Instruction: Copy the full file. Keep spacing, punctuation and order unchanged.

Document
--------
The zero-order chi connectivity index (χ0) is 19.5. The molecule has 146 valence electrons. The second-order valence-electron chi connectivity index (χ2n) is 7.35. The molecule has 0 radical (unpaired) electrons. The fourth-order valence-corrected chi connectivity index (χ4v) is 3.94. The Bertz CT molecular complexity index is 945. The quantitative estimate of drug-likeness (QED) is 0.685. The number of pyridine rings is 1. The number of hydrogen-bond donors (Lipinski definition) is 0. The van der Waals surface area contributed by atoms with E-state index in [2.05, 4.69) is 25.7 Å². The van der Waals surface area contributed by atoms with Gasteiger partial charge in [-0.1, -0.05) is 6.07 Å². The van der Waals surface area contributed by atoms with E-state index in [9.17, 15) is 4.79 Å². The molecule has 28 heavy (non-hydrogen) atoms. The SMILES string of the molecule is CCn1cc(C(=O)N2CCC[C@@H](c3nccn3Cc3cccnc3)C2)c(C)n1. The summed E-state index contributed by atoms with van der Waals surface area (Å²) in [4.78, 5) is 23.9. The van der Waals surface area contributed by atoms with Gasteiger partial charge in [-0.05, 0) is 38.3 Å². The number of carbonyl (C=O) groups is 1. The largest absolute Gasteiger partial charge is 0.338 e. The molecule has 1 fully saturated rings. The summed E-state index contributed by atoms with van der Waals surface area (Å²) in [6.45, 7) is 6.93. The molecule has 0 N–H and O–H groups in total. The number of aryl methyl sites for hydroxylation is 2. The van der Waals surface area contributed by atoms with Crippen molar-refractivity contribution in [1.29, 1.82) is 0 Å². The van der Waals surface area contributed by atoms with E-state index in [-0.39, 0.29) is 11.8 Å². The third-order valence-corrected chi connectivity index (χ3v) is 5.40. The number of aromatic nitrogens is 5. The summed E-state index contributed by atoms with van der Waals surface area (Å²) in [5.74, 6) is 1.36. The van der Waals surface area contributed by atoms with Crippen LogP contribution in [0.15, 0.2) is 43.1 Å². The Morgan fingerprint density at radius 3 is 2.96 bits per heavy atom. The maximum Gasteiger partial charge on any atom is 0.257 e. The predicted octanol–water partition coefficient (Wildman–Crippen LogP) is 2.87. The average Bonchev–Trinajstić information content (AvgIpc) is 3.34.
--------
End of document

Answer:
The zero-order chi connectivity index (χ0) is 19.5. The molecule has 146 valence electrons. The second-order valence-electron chi connectivity index (χ2n) is 7.35. The molecule has 0 radical (unpaired) electrons. The fourth-order valence-corrected chi connectivity index (χ4v) is 3.94. The Bertz CT molecular complexity index is 945. The quantitative estimate of drug-likeness (QED) is 0.685. The number of pyridine rings is 1. The number of hydrogen-bond donors (Lipinski definition) is 0. The van der Waals surface area contributed by atoms with E-state index in [2.05, 4.69) is 25.7 Å². The van der Waals surface area contributed by atoms with Gasteiger partial charge in [-0.1, -0.05) is 6.07 Å². The van der Waals surface area contributed by atoms with E-state index in [9.17, 15) is 4.79 Å². The molecule has 28 heavy (non-hydrogen) atoms. The SMILES string of the molecule is CCn1cc(C(=O)N2CCC[C@@H](c3nccn3Cc3cccnc3)C2)c(C)n1. The summed E-state index contributed by atoms with van der Waals surface area (Å²) in [4.78, 5) is 23.9. The van der Waals surface area contributed by atoms with Gasteiger partial charge in [-0.05, 0) is 38.3 Å². The number of carbonyl (C=O) groups is 1. The largest absolute Gasteiger partial charge is 0.338 e. The molecule has 1 fully saturated rings. The summed E-state index contributed by atoms with van der Waals surface area (Å²) in [6.45, 7) is 6.93. The molecule has 0 N–H and O–H groups in total. The number of aryl methyl sites for hydroxylation is 2. The van der Waals surface area contributed by atoms with Crippen molar-refractivity contribution in [1.29, 1.82) is 0 Å². The van der Waals surface area contributed by atoms with E-state index in [-0.39, 0.29) is 11.8 Å². The third-order valence-corrected chi connectivity index (χ3v) is 5.40. The number of aromatic nitrogens is 5. The summed E-state index contributed by atoms with van der Waals surface area (Å²) in [5.74, 6) is 1.36. The van der Waals surface area contributed by atoms with Crippen LogP contribution in [0.15, 0.2) is 43.1 Å². The Morgan fingerprint density at radius 3 is 2.96 bits per heavy atom. The maximum Gasteiger partial charge on any atom is 0.257 e. The predicted octanol–water partition coefficient (Wildman–Crippen LogP) is 2.87. The average Bonchev–Trinajstić information content (AvgIpc) is 3.34.